Earth Girl Arujuna
Finally, after much longer than makes any reasonable sense, I got to see the whole of this series. Naturally, given the gap, this means I watched it again from episode 1. I also watched it on a viewer, so no screen captures at the moment. It remains an interesting title, but a little more specialized than I thought it would be.
This series begins with us meeting Juna. While she is a high school student the focus is much more on her as a young adult, someone about to leave school and find their place in the world. We meet her as she is practicing Japanese archery at school, part of which revolves around finding the proper spirit and concentration to become "one" with the target. Since all she manages to do is drop the arrow it's pretty clear the whole focus thing is not her strong point, she seems to have a lot on her mind. Meeting her "sort of" boyfriend Tokio, and watching them interact, confirms this. Neither of them are sure exactly how they fit into the confusing, crowded and somewhat uncaring world in which they live.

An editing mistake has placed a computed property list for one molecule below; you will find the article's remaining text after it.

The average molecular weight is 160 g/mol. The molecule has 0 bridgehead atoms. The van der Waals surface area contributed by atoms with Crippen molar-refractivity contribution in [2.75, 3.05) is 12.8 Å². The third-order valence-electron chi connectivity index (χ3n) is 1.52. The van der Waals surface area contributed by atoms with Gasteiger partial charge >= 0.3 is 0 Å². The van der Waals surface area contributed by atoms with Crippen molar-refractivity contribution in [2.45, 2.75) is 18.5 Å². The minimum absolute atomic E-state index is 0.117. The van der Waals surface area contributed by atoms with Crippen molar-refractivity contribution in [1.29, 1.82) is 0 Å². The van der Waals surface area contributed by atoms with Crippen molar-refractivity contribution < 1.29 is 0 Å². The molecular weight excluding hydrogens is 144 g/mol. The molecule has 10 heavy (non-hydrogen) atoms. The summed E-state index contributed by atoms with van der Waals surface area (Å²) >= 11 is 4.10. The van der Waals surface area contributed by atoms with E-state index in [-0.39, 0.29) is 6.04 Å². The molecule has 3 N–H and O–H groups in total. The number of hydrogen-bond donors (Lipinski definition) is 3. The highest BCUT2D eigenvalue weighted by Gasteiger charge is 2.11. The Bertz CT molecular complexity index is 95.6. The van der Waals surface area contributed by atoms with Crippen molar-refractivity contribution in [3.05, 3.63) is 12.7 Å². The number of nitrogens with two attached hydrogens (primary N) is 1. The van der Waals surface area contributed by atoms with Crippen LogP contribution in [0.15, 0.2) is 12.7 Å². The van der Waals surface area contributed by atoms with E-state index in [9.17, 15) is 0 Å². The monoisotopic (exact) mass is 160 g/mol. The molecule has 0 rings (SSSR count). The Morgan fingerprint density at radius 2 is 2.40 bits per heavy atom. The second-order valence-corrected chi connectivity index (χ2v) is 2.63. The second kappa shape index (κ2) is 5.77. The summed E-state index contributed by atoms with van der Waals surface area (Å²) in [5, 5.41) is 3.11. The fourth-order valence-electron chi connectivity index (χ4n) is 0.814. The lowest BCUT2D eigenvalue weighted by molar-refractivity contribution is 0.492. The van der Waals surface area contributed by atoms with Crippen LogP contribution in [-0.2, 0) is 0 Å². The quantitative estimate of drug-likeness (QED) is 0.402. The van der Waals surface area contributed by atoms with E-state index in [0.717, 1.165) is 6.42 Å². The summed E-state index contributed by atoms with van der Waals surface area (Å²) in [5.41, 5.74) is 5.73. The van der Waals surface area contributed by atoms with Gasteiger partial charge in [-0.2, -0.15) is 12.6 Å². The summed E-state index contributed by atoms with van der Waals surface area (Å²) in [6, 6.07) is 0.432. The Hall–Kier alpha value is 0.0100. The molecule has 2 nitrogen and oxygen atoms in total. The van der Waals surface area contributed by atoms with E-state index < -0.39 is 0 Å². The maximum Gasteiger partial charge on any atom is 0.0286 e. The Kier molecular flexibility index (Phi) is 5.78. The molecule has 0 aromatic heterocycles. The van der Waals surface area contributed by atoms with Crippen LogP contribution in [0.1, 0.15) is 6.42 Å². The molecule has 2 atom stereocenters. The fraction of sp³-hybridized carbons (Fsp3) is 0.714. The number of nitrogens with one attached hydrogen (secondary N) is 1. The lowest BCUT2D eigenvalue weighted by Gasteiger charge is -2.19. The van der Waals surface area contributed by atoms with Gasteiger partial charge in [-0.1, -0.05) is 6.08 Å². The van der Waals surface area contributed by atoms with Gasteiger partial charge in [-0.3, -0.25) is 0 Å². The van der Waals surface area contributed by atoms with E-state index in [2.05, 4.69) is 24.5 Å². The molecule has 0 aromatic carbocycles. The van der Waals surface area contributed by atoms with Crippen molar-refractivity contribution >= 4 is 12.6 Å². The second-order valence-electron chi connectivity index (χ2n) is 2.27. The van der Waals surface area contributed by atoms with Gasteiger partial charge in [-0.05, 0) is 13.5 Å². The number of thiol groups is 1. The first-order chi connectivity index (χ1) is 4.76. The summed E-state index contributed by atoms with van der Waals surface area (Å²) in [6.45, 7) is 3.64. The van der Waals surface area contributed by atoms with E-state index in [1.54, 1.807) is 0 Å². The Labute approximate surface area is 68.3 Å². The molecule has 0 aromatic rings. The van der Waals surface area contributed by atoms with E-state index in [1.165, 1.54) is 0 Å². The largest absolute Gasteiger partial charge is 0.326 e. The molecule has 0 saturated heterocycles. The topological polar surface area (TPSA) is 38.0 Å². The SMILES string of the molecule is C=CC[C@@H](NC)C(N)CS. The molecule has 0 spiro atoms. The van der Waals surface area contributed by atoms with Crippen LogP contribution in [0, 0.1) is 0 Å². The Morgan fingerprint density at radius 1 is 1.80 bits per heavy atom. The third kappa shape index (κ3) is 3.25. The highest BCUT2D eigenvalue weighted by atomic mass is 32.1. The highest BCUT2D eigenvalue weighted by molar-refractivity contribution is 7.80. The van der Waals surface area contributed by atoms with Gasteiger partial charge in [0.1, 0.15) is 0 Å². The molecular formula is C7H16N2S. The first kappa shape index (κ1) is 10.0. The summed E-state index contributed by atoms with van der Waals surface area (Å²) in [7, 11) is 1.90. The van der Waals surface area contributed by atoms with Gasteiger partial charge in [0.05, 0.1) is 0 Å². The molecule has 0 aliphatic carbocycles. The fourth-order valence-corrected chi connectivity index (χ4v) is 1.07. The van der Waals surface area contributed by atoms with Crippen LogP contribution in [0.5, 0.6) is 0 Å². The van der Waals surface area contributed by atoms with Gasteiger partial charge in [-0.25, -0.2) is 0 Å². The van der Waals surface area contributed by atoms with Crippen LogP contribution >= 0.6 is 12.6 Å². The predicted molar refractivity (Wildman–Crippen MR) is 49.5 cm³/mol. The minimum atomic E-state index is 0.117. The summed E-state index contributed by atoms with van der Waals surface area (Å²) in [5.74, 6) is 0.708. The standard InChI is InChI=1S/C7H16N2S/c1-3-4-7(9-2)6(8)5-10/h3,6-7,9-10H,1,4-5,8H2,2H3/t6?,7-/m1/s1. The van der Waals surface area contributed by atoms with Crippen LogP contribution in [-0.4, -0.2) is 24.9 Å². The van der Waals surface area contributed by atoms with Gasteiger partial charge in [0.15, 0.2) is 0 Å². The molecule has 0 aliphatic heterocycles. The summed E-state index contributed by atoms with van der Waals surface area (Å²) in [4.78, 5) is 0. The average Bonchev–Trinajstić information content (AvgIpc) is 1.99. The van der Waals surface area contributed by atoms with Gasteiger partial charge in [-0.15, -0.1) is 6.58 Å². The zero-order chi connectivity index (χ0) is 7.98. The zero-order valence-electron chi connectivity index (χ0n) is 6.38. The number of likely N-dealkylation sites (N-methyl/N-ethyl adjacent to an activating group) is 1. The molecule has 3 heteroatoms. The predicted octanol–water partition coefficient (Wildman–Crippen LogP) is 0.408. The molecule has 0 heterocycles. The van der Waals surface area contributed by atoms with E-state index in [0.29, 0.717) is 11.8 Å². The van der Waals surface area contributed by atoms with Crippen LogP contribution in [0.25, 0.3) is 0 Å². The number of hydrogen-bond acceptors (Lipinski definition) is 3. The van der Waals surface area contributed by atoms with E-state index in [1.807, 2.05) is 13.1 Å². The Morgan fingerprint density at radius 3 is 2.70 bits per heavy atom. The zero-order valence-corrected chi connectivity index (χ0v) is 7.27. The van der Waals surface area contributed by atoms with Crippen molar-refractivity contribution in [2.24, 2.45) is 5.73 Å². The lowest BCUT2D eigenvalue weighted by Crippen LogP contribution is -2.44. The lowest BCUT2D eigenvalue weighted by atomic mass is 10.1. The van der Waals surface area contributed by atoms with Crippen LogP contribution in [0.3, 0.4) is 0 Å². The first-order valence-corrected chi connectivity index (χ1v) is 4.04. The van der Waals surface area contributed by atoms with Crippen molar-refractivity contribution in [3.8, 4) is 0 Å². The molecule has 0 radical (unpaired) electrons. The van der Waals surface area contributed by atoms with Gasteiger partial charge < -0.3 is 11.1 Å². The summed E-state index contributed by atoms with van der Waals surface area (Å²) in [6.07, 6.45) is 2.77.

As it turns out Juna is rather impressively wrong, the world actually cares a lot about her. Specifically, and in extremely dramatic fashion, Juna discovers that the planet is, in some fashion, alive. It's also in a state of crisis, sickly, crawling with parasites and heading towards an inevitable collapse that will destroy the world. Only a single chosen individual, able to gain power by synchronizing with the worlds lifeforce, has any chance to stop the destruction. It's not a simple task, to succeed Juna must understand both her potential and the nature of her enemies, before one or the other breaks her.... or the planet.
This will sound incredibly simplistic, and it is, but the core formula behind this anime is pretty clear. At heart it is a combination of magical girl show and new age philosophy. Juna is a normal girl who discovers she has magical powers without actually seeking or wishing to have them. She also has the familiar duality, her new "magic" disrupts her attempts to live a normal life. At the same time the fact that she is a normal girl can make it hard to adjust to a magical reality which operates based on very different rules.